Prolonged conflict in Jammu and Kashmir (J&K) has led to many socio-economic problems, violations of children’s rights being one of them. In the valley, there has been a noticeable spike in crimes against children including violations of the Protection of Children from Sexual Offences (POCSO) Act, rape, and sexual assault.
Despite the fact that children account for half of the population in J&K, the Union Territory does not have a regional Commission for Protection of Child Rights.
Children in Jammu and Kashmir are not provided exposure about forms of child sexual abuse due to which many victims are not able to report the abuse.
Also, it has become extremely difficult to capture data on sexual abuse because the action against the offence is confined to the registration of an FIR. Children who are sexually abused are on the verge of mental breakdown and they are in desperate need of psychological support and mental health counselling.
The lack of awareness and clear guidelines on the child sexual abuse in the valley leads to insensitive handling of such cases that only exacerbate the trauma of the victim.
In a recent incident which occurred on June 5 this year, a three-year-old child in south Kashmir’s Pulwama district was allegedly raped by her 13-year-old cousin and a case was lodged under Protection of Children from Sexual Offences (POCSO) Act.
In another incident, a fourteen-year-old girl in south Kashmiri’s Anantnag district complained of stomach-ache and Doctors were stunned to discover that she was eight months pregnant. The family of the girl accused a 35-year-old relative of raping her.
In the first case, the accused and victim, both were minor. It is not known as to what led him to rape his three-year-old cousin. It is clear here that the children were not provided with sex education. Moreover, it is still unknown if the boy was exposed to sexual content.
In the second case, the accused was an adult and the victim a minor. The victim was 8 months pregnant and it was a failure on the part of the family not to recognize the behavioral change in their child.
In both the cases, the accused persons were not strangers and took advantage of the insensitive approach demonstrated by certain families towards their children. In such a setting, a survivor is supposed to compromise his/her mental health.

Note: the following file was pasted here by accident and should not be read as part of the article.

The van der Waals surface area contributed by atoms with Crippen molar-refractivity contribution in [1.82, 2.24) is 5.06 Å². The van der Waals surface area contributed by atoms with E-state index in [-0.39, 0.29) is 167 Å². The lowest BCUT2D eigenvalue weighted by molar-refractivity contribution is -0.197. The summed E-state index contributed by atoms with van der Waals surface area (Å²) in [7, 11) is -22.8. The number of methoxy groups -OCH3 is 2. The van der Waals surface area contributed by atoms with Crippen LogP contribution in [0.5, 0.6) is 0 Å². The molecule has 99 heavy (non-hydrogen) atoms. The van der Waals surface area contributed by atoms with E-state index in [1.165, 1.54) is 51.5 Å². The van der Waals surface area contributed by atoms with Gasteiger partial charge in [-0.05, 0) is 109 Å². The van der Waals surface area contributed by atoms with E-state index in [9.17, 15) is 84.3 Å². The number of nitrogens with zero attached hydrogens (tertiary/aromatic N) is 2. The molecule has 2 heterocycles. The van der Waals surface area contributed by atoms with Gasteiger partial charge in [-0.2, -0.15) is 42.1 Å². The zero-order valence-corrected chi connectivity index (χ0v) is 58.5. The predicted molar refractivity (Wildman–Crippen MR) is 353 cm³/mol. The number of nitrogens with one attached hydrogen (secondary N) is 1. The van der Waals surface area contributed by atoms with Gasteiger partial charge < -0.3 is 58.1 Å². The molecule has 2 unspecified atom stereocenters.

The victims of child sexual abuse in Kashmir are not speaking up because of the lack of awareness and support. According to the American Psychiatric Association, trauma is an emotional response to a terrible event like an accident, rape or natural disaster. Immediately after the incident, shock and denial are typical. Long term effects include flashbacks, strained relationships and even physical symptoms in certain cases. Some people have difficulty moving on with their lives.
Parents are the source of comfort and support for the children and they can play a major role in freeing their children, who are sexually abused, from the burden of guilt and shame by letting them know that it was not their fault that they have been sexually abused.
To tackle the situation, the legal authorities should provide training to police with regard to the handling of child sexual abuse victims.
Also, the police should hire clinical psychologists and make them available to assist the officers in child sexual abuse cases.
In schools, sex education should be made mandatory and every school should appoint a counsellor for the purpose. At home, parents should identify behavioral changes in the children and in no case they should be left unattended. In addition, the family should not compel the victims of child sexual abuse to share their experience, in the absence of a clinical psychologist.